Napolitano also says that the school will do everything in its power to encourage more enrollments by minority students and appeal to low income families who can’t afford the costs of a college education.
“Our doors are open,” said Napolitano. “I’m not sure our doors are open wide enough, and we’re going to do more of that while I am president.”
“You don’t have the money to go to college, it’s too expensive, that’s not a reason not to go,” said Napolitano while discussing her plan for free tuition for families who make under $80,000 a year.
Some have been skeptical about the idea of Napolitano being president of University of California based on her qualifications, but she maintains that it was a good choice.
“I believe my selection was, in good measure, a result of my experience running large, complex institutions, such as the third-largest department of the federal government and the state government of Arizona,” said Napolitano in her prepared remarks. “I made clear from the start that my learning curve at UC would be a steep one. But I have faced steep learning curves before.”
In any case, immigration rights groups are sure to be happy about the money Napolitano is devoting to schooling illegal immigrants, but with such a heated debate over illegal immigration in this country, those opposed will probably have a huge problem with her decision.
The U.S. government is open again and President Obama says that immigration reform will be a top priority for the rest of 2013.
The Huffington Post reports that the nation’s biggest for-profit prison companies, such as the GEO Group Inc., make millions of dollars each year putting immigrants in federal custody. The company collects $1.6 billion each year locking people up and will obtain more money if the new laws bring on many new prisoners.
GEO pulled in its market share by taking 72 lobbyists into service in 17 states and making a contribution to over 400 candidates between 2003 and 2011. The lobbying will be profitable with contracts to operate 57 jails and prisons across the U.S.
According to Huffington Post, GEO has a history of abuse and neglect juveniles at its facilities. For instance, at the company’s youth prison in Walnut Grove, Miss., officials found that guards sexually abused minors.
Said one one federal judge, the Walnut Grove youth prison is “a picture of such horror as should be unrealized anywhere in the civilized world.”
GEO is still doing well financially despite lawsuits regarding the company’s abuses. The company also wants to uphold polices that increase mass incarceration.
In the company’s annual financial report, GEO admitted that it could be “adversely affected” by “any changes with respect to the decriminalization of drugs [that could] potentially reduce demand for correctional facilities.” Fewer people under correctional control would be disadvantageous for the company.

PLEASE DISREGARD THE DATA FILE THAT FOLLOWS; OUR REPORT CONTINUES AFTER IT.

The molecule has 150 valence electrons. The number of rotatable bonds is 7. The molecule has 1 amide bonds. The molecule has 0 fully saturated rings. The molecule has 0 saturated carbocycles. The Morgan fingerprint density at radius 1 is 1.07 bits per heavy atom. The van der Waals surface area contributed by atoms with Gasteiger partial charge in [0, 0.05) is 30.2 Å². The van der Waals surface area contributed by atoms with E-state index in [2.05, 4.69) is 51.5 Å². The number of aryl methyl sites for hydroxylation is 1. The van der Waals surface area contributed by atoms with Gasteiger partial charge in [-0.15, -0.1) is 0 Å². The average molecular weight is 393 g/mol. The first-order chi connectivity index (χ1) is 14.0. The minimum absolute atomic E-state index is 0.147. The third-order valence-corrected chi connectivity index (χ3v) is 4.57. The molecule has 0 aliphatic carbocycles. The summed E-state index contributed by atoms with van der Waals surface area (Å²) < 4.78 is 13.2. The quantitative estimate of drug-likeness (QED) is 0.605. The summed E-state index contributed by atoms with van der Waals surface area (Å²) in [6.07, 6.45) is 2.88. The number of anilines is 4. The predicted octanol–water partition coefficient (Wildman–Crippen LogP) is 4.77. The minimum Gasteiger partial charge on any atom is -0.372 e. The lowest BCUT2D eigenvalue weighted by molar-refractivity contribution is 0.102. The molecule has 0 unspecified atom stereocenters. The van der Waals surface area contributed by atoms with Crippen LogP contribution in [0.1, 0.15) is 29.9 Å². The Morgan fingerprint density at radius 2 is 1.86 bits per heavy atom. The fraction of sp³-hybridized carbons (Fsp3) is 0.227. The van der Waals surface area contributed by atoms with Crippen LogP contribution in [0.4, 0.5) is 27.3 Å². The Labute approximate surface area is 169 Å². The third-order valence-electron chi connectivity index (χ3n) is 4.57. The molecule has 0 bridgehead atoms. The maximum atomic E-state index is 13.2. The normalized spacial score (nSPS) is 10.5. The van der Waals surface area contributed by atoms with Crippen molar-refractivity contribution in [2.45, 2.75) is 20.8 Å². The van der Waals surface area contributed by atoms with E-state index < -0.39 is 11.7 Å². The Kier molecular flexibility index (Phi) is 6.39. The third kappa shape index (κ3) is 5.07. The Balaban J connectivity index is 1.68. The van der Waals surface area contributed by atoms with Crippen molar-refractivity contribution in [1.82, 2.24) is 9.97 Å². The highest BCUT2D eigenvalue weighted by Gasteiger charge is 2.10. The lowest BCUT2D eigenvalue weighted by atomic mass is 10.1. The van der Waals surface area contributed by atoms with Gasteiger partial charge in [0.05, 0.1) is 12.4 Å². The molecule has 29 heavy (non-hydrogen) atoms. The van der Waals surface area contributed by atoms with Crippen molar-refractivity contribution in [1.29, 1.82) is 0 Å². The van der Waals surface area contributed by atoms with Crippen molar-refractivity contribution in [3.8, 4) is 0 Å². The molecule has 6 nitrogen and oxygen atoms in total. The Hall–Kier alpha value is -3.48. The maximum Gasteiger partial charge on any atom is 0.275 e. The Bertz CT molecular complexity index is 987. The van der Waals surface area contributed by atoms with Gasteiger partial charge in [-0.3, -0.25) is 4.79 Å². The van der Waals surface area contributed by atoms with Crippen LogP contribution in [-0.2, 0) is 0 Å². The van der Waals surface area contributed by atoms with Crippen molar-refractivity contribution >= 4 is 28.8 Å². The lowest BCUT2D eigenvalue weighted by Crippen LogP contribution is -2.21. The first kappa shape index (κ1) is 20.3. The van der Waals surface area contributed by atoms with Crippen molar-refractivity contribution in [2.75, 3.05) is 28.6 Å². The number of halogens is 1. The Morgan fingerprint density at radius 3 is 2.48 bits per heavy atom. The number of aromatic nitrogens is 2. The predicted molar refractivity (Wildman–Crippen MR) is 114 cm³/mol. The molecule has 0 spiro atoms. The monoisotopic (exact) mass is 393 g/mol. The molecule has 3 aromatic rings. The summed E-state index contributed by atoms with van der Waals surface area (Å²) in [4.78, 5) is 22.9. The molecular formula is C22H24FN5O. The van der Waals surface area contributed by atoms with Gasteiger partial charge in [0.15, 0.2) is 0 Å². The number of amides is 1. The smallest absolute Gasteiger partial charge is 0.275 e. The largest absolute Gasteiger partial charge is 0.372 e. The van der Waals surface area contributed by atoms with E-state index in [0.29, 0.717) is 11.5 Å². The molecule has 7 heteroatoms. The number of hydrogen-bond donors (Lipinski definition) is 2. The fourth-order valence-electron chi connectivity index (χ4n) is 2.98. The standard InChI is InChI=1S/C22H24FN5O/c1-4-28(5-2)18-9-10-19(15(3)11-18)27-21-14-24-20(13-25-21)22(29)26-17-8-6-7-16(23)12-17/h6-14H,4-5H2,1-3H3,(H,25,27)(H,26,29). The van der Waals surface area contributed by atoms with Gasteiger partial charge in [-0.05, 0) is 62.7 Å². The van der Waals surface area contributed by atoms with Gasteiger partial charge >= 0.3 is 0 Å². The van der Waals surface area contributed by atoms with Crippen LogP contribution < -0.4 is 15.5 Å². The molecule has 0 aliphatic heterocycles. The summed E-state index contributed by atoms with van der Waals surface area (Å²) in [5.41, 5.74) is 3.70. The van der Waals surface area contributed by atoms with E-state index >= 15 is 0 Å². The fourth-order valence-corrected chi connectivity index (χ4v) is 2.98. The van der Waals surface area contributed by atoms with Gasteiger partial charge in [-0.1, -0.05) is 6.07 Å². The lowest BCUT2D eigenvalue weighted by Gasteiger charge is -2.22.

The SAFE Act (HR 2278), if passed by the House Judiciary Committee, would classify millions of undocumented immigrants as criminals overnight, Huffington Post reports. Without papers, immigrants could face felony charges and end up in prison for months or years. The civil immigration detention system would also expand. If the bill is passed, private prison companies could profit, and cost prison companies could collect large profits.
Tea Partiers Angry That IRS Continues To Ignore Their Tax Exempt Requests After Giving $4.2B to Illegal Immigrants
A new report from Watchdog claims that while Tea Party groups are being stalled by the IRS as they try to obtain nonprofit status, undocumented immigrants are being given money. $4.2 billion in child-credit checks, they say, have been mailed by the IRS to undocumented immigrants, and many on the right are angry.
The Watchdog report says that the IRS is abusing “the Additional Child Tax Credit program by dispensing $1,000 checks to families in this country illegally.”
Republican Senator Charles Grassley told Watchdog that the laws need to be changes so that undocumented immigrants are not receiving money.
“The law needs clarification that undocumented immigrants are not eligible,” says Grassley. “Unfortunately, the majority leader (Harry Reid, D-Nev.) cut off debate, so we weren’t given the chance to offer our amendment.”
The amendment Grassley is referring to was co-sponsored by he and fellow Republican Senator Mike Enzi. In it, the two Senators looked to ensure that only American citizens could receive benefits from the Additional Child Tax Credit program.
An apparent audit from 2009 by the Treasury Inspector General for Tax Administration stated that the law needed to be clarified, but no action was ever taken.
“We believe legislation is needed to clarify whether or not refundable tax credits such as the ACTC may be paid to filers without a Social Security number,” reads the audit. “Such a legislative change could result in cost savings to the federal government of $1.8 billion annually. As it now stands, the payment of federal funds through this tax benefit appears to provide additional incentive for aliens to enter, reside and work in the U.S. without authorization, which contradicts federal law and policy to remove such incentives.”